The Art of Winslow Wilson/Pico Miran opened on June 8 at RAA&M and will remain on view until July 8, 2019
by Peter Anastas
During the summers of 1956 and ‘57, I had my first job in journalism editing the Cape Ann Summer Sun, a weekly eight-page supplement to the Gloucester Daily Times. Drawn to contemporary art, I often reviewed the shows of the Cape Ann Society of Modern Artists (CASMA), whose gallery was located in the old Red Men’s Hall in Rockport. While covering the exhibitions of what was then considered controversial art (compared to the traditionalism of most Cape Ann painting), I became interested in the work of an artist who called himself Pico Miran. Whenever the occasion arose, I wrote about his paintings, which I felt were uniquely distinct from the rest of the work displayed at CASMA. It turned out that Pico Miran had another name – his real name – Arthur ‘Winslow’ Wilson. A native of Texas, Wilson had been a classmate of poet E. E. Cummings at Harvard in 1911-1915. After college and the war (Wilson served in the Air Force, Cummings drove an ambulance), they moved to Paris in 1923 to paint and then back again to New York, where, for a time, they shared a studio in the Village.
Cummings was one of our finest early Modernist poets, as well as a considerable painter himself. Wilson, who retained a studio in New York and another on Cape Ann, beginning in the 1940s, taught portrait and landscape painting classes at the Rockport Art Association for many years in addition to exhibiting portraits and seascapes at RAA, as well as nationally. Wilson also produced a radically different kind of painting, which – in a catalog for a 1951 exhibition of his work at the American Art Gallery in New York – he called “Post-modern art,” employing a term which the poet Charles Olson brought into currency at the same time. In his catalog essay for the exhibition, Wilson wrote: “The new art will be Gothic American, in the sense that it will brush aside all soft precedent in the whole life span of art, and treat forbidden truth, and be moltenly ductile to the shape of realities never before considered proper for painting.” Wilson showed this highly experimental new work at CASMA, under the name Pico Miran.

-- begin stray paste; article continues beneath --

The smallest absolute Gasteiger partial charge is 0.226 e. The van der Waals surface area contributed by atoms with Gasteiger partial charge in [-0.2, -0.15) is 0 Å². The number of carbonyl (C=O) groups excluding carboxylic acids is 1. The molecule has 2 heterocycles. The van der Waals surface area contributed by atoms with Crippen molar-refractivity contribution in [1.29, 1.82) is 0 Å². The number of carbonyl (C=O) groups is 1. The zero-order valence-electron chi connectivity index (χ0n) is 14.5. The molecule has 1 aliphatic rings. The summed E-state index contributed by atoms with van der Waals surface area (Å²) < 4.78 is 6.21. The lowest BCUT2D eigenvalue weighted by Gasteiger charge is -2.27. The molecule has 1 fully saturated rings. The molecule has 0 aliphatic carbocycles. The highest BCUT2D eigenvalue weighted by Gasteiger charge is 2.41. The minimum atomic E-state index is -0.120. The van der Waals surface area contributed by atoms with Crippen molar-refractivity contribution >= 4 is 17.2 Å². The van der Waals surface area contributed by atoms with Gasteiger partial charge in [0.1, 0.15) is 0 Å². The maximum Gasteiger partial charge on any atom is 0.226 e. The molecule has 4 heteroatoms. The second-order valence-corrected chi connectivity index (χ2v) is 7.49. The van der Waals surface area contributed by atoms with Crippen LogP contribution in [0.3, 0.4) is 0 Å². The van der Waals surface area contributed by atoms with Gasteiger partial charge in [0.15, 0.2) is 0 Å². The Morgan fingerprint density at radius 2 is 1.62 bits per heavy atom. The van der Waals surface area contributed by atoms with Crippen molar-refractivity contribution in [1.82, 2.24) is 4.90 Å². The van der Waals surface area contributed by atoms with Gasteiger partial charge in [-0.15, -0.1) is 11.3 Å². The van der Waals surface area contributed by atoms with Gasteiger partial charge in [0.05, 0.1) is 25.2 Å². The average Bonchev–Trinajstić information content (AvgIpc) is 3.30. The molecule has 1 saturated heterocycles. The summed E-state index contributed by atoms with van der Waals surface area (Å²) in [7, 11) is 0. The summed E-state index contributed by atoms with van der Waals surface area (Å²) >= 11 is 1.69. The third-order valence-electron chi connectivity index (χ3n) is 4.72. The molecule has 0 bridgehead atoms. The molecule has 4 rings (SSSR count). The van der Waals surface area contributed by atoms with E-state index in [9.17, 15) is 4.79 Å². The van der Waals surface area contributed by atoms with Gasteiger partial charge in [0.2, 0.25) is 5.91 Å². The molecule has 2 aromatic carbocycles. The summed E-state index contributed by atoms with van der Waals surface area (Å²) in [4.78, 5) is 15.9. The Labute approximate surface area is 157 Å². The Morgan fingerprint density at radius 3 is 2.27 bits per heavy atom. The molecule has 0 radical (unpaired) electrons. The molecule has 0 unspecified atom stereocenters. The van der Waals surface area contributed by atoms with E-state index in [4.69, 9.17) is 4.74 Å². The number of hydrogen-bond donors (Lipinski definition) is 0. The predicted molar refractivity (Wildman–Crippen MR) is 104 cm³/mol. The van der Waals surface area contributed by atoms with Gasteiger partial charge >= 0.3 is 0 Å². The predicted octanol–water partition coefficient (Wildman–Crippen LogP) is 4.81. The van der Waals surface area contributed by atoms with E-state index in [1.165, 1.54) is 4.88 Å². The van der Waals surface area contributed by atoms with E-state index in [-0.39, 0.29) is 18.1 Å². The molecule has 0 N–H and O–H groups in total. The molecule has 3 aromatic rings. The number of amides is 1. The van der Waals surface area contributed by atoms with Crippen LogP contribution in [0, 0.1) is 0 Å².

At first glance, one might consider the paintings inspired by Surrealism; but Wilson-Miran eschewed the term. “My drawing is straight classical naturalism,” he wrote in a letter to the editor of the Gloucester Times during the summer of 1956, “the very kind that surrealists have violently rejected…. My art has no relation to that of Salvador Dali, whom I knew in Paris.”
Wilson liked my attempts to understand his “Pico Miran” paintings and he wrote a further letter to the editor indicating his appreciation. I responded to Wilson’s letter and we exchanged several communications before he invited me to his studio in the Bradford Building on Main Street. What I discovered was a conventionally dressed older man, with thinning hair and a brown beret. He ushered me into his sparsely furnished two room apartment in an old Gloucester redbrick downtown building that would sadly be demolished after a fire in the early 1960s, a conflagration in which Wilson lost the only copy of an autobiography he had been working on. We sat in a wood-paneled front room. There were no paintings in evidence. He gestured at the door to another room where, he said, he painted. At the time I did not know that Winslow Wilson and Pico Miran were the same person.
As we sat and talked in the room that smelled faintly of turpentine and linseed oil, he told me about his friendship with Cummings, with whom he was still in touch. He asked me if I had read anything by Samuel Beckett and I told him I had read Waiting for Godot and Beckett’s trilogy of novels. Wilson responded that living in the Bradford building among single old men was like inhabiting a Beckett novel or play. He also told me that he had been corresponding for some time with the American philosopher and critic Kenneth Burke, who told Wilson, “You sure can make with the paint!”